VOICE, a performance art web series: Echo, Lyssa and the Rhythm of the Moon from Sylvia Toy on Vimeo.

Amazing what simple ambient sound with a few simple effects can create.

LANNEFF Femmes Fatales, 2016

LANNEFF Femmes Fatales 2016

Thank you, LANNEFF, and congratulations to my INDIGO LADY stars, Sapna Gandhi & Rebecca Longworth.

VOICE, a performance art web series: The End

IMG_1787-0Around this time in 2013, I was sleeping less than 5 hours most nights because of being awakened by my homeless neighbor George talking very loudly to a voice whom I found out was Robert. Robert is cruel and aggressive. Not only that, it was clear from the exchanges between George and Robert that George was sexually abused or molested at some point and that he was conflicted about his sexual identity.

It was shocking to witness this in the middle of the night. I have tried to treat George with the same respect I would treat any middle-aged male neighbor who was particularly respectful and polite, since when George is lucid enough he practices the kind of manners that boys at Sunday School had in the 1950’s. It is painful to think of your neighbors living in some sort of hell.

However, during one particularly bad night when I only got one and a half or two hours of sleep because the yelling was so wrenchingly horrible, I realized George was winning. He was calmer, more sure of himself and spoke with firmness and self-confidence to Robert. That was an amazing lesson for me. In 2009, I had realized that 1250 mgs of Depakote was not making a damn bit of difference to my mood swings – probably for over 5 years; and that my primitive version of stress management was what was keeping me out of manic misery and suicidality. I have had good experiences in therapy, but no therapist ever did the work for me. In fact, my work on myself – self awareness, mental discipline, believing I could feel better – started when I had my first depression at age three and a half. I’m not special. I am an organism made up lots of little organisms – our job is to survive. I knew nothing about death when I was three and a half, but I believed depression was trying to destroy me. Me and all those little organisms fought like sons of bitches to stay alive.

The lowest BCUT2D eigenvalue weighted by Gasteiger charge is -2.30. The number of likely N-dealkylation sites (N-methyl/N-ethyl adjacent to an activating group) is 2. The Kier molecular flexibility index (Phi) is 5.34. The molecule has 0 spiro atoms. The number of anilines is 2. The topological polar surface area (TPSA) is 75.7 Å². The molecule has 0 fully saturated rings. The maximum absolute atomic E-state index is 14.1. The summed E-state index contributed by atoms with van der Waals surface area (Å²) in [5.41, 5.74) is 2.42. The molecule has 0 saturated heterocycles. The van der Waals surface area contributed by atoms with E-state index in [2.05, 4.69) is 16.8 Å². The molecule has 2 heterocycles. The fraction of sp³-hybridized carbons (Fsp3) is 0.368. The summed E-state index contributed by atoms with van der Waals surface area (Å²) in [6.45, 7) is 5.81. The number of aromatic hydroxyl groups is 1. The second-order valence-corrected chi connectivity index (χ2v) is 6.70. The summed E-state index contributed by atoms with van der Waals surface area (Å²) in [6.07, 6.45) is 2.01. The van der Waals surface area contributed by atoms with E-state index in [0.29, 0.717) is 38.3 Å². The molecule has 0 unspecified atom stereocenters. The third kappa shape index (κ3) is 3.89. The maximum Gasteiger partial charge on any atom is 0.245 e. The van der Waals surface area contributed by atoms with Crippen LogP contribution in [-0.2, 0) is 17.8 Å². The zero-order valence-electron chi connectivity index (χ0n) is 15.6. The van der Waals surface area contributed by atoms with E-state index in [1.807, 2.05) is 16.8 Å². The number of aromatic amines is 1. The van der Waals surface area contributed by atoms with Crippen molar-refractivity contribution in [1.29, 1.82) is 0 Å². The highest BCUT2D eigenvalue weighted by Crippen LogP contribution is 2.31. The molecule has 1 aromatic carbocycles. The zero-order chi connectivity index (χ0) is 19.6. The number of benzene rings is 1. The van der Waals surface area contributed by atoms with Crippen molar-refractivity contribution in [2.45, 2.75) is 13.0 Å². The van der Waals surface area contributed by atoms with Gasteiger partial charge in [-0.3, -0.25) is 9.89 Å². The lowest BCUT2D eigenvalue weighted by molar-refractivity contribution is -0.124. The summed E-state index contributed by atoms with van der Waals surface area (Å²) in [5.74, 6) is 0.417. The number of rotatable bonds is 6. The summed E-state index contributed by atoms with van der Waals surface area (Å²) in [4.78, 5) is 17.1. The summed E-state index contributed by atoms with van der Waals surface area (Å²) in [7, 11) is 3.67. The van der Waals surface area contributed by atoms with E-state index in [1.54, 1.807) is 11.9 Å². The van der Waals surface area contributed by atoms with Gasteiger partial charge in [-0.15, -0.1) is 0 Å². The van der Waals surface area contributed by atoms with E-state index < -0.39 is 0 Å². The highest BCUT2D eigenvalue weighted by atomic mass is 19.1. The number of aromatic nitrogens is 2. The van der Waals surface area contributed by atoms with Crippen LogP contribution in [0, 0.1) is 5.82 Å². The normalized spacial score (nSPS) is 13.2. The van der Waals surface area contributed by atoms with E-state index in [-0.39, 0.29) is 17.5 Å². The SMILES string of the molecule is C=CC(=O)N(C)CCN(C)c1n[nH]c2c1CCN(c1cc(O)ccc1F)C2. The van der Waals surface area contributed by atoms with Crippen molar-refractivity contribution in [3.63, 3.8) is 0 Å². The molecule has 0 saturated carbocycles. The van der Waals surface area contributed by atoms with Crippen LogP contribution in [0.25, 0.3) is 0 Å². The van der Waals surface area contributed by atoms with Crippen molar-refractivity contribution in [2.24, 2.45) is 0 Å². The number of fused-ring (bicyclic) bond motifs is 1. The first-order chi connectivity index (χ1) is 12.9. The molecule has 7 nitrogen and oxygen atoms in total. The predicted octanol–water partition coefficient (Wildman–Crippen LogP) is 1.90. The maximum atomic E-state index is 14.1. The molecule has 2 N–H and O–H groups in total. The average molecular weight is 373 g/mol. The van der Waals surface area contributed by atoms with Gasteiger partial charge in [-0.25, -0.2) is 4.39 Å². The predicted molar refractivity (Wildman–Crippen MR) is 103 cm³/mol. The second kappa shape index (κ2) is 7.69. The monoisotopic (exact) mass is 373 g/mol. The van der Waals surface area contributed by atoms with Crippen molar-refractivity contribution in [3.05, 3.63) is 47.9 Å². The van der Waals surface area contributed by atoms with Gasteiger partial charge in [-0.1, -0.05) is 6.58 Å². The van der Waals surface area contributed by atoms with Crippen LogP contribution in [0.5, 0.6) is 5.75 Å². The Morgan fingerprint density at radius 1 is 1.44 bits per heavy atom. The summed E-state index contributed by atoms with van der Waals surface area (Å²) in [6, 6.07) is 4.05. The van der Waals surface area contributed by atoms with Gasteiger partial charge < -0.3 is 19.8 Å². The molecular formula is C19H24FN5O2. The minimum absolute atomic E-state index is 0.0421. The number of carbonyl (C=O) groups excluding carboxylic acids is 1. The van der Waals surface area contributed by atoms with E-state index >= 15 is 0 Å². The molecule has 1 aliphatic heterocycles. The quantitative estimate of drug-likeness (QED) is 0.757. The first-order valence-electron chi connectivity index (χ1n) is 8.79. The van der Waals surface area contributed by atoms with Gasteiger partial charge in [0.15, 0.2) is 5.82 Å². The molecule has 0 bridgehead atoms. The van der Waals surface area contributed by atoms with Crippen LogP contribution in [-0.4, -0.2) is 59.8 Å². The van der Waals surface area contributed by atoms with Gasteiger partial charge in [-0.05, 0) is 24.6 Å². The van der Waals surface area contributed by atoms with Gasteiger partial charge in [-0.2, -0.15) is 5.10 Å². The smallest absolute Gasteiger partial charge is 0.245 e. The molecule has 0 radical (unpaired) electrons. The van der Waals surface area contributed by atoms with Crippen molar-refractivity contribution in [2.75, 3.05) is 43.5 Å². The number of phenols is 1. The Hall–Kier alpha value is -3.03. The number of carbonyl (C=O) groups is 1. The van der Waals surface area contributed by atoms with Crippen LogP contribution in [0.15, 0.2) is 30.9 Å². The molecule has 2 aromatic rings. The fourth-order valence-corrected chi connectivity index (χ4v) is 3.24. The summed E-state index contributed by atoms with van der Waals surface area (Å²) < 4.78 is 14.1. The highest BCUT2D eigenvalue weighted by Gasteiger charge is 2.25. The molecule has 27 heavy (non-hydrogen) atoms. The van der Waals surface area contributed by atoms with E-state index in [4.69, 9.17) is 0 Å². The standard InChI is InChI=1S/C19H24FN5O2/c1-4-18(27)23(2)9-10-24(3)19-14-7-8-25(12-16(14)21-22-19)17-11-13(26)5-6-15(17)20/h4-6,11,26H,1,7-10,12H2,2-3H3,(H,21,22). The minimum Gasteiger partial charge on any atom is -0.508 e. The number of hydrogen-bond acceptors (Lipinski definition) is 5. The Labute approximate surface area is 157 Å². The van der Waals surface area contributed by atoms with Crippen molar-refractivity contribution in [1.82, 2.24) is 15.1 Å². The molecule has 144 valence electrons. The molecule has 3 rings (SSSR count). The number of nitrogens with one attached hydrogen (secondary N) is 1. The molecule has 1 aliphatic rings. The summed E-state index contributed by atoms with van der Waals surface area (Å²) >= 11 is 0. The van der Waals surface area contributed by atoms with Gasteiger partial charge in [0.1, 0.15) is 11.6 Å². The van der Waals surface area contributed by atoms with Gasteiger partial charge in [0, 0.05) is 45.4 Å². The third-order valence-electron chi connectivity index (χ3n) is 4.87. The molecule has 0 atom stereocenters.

After listening to George, Robert and at some point, John (a meek, soft-spoken voice that I have only heard two or three times), it hit me like a stinging slap upside my head, George, who mostly stays out of jail and the hospital, who has enough sense to eat solid food despite frequent self-medication, who even while raving will make eye contact however briefly to say “Yes, ma’am” and “Thank you,” and who minds his own business and does not harass or verbally abuse anyone except Robert, George is keeping his life together in his own way without taking anything away from or violating anyone else. He is not the man who is so together and professional at work but yells at his kids and hits his wife just because he’s angry. He is not the woman who takes her most capable child for granted and denies her attention because she mistakes the child’s being perfect for not needing her. He is not the drunk boyfriend who beats up a baby for crying.

No, George has his shit together, relatively speaking, compared to a lot of people. We all overrun our edges at times – it is not okay to flood any other person with one’s crap.

VOICE and its backstory began forming inside my head when my sunny weather hypomania was worse than usual going into June and July 2013. I did my first story development monologue for VOICE that July. My own inner noise was so so so much worse than usual – but what I realized is that even though my voice, Susan, does not verbally beat me up any more, the noise is almost always there – loudly and piercingly and crazymakingly more so the closer the days get to July. This realization was liberating and I set off on my VOICE adventure with hope and excitement about the story that I believed would eventually develop and start storyboarding itself inside my head.

The story developed. It storyboarded itself inside my head. But I couldn’t make it happen until it became clear that it would take a number of chapters for the story to resolve. And VOICE finally has resolved – like anyone else who enters therapy, once the protagonist Psyche figured out what was really bothering her, her journey through VOICE ended and she began a new one.

VOICE Parts One through Eight are in the can. Part Nine is nearly finished. The series needs 4 or 5 more episodes to resolve; and a good part of those are done. The series will be complete by December. I, whose greatest fear is ‘running out of art,’ would be freaking out if I hadn’t already begun working on Killer Jane, whose backstory is still developing. And, also, since I learned so much about greenscreening while making VOICE and I began learning animation last year for PASSAGES, A MYTH, I am greatly encouraged to go back to work on character and effects development for DERMALIAN, a sci fi story about a race of aliens far in the future who find a collection of Shakespeare’s compleat plays during their excavation of the New York Public Library long after the extinction of humans. The Dermalians, who resemble jellyfish, choose their own gender. Their highest class are artist-anthropologists, who often develop human form and practice human customs because they find human culture so interesting. My husband, Michael Lewis and I will collaborate on DERMALIAN.

Rarely bored. Often, however, overwhelmed. Film at 11.